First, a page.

Monday, 24 May 2010
Wednesday, 19 May 2010
From L to R they are Victor Chopin-John, Roger Howes, Anthony Fraser (team captain and Top Gun) and Graeme Doctor.
On a hot May day we joined 73 other Livery Companies at the immaculately-groomed grounds of Holland & Holland to test our skill against some hotshots - the Gunmakers' put in at least 7 teams. We didn't win any prizes, but we had great fun while contributing to the more than £40 million a year given by Livery Companies to charities.
A big thank you to Anthony, for taking the initiative. He even missed his lunch in order to dash across London to fulfil an Outreach commitment - a star indeed.
As always, I learned a great deal - some of it articulating what I knew but had never put into words, others a complete revelation. Here are some of them (a little tongue in cheek):
- We change our government more often than we change our mattress; except when we need a new one, we take little notice of our mattress; a new mattress doesn't always deliver the experience we expect.
- Programmes that "scrape" people's facebook pages, can pick up their sentiments by analysing their vocabulary. A different sort of opinion poll.
- The Americans approach their politics very differently from the Brits: they like to join up, to act on behalf of their party or leader, to belong to the movement. The Americans spend significantly more on communications than the Brits and spread out their campaigns over a much longer period. We Brits are more cynical about our politicians ("politics is a blood sport"), more reluctant to believe the messages and our voting habits are very difficult to change. We tend to use media of all kinds, and our network of friends and family, to reinforce existing views, rather than to seek out new data that might change our minds. So the "Obama effect" would be much less likely to be replicated in the UK.
- Typically 20% of seats change in a British general election. In marginal seats, typically 10% of voters are considered "swingable" and will find themselves heavily targeted. Over the 5 years of the last Parliament, the total Labour vote fell by only (very roughly) 1 million votes.
- Young people tend to use the internet for entertainment rather than research.
- All the parties had online strategies, but they failed in execution - not sufficiently flexible to respond to fast-moving events.
- The most effective, memorable messages were either fun (e.g. Duffy) or contained a surprising fact.
Monday, 17 May 2010
The Master and Dr Parmley had two important messages for us:
- The Livery needs to promote itself more strongly, communicating especially the extent of its charitable giving and its pro bono outreach work for charities, schools and other deserving organisations.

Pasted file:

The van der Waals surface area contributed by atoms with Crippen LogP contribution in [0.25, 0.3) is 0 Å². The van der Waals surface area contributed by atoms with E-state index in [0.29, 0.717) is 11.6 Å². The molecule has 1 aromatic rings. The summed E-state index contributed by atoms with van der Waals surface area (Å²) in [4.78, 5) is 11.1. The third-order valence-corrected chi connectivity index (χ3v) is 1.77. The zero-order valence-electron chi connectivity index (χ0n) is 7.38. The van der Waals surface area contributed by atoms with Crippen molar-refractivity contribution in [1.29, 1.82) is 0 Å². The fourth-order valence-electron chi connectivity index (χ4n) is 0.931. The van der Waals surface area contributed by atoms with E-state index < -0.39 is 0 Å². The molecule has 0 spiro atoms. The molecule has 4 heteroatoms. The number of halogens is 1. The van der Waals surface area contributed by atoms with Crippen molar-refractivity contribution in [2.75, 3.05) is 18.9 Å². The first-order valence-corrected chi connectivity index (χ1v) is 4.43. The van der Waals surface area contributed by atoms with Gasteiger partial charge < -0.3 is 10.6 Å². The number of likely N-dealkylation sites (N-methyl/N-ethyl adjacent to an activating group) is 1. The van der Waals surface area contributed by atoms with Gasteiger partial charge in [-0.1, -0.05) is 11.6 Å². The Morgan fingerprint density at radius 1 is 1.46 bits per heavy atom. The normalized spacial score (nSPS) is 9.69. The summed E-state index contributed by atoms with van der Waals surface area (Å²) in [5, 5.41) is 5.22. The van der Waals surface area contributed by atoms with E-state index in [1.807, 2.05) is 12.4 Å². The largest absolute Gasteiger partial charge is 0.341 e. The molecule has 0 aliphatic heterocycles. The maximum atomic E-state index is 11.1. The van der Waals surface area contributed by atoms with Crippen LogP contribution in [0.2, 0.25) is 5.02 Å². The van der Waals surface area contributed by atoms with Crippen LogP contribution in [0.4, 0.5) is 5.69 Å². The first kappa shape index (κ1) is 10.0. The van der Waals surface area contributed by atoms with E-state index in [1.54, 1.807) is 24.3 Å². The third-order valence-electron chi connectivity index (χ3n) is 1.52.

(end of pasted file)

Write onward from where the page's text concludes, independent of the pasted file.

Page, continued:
- The Corporation of London is keen to encourage liverymen to put themselves forward as prospective Common Councilmen and Sheriffs. Dr Parmley is willing to talk to anyone who would like to find out more. You can contact him at mailto:email@example.com
I'm sure that our own Alderman and Past Master, Sir Paul Judge, would also be willing to give advice.
To find job descriptions for the Lord Mayor, Sheriffs, Aldermen, Common Councilmen and others, go to this page and scroll down a little: http://www.cityoflondon.gov.uk/Corporation/LGNL_Services/Council_and_democracy/Councillors_democracy_and_elections/corp_governance.htm
Friday, 14 May 2010
From the perspective of a business person, I am delighted to see politicians adopting teamwork in a way that is absolutely the norm in business life. Building coalitions of support for a shared objective is a key skill for any effective leader. Here's to 'grown-up' politics!
Monday, 3 May 2010
From left to right, Roger Hood, Brigadier Richard Rook, Steven Rowe (Chairman of the Regimental & Cadet Liaison Committee).
Bob and Claire are both members of the wonderful, professional St Bride's choir. I am delighted that when they wanted some help with (in a broad sense) publicising the choir, they turned to the Marketors. We shall be happy to respond.
In the course of the conversation, Michael mentioned that we now have 60 Outreach projects running, of all kinds. This is a significant number and shows how far we have come since the start made in Past Master David Collischon's year, and taken forward by (now Middle Warden) John Flynn.
I salute all Marketors who give their time pro bono for the benefit of others -it's what Livery Companies do and is particularly apt in the year when we shall receive our Charter.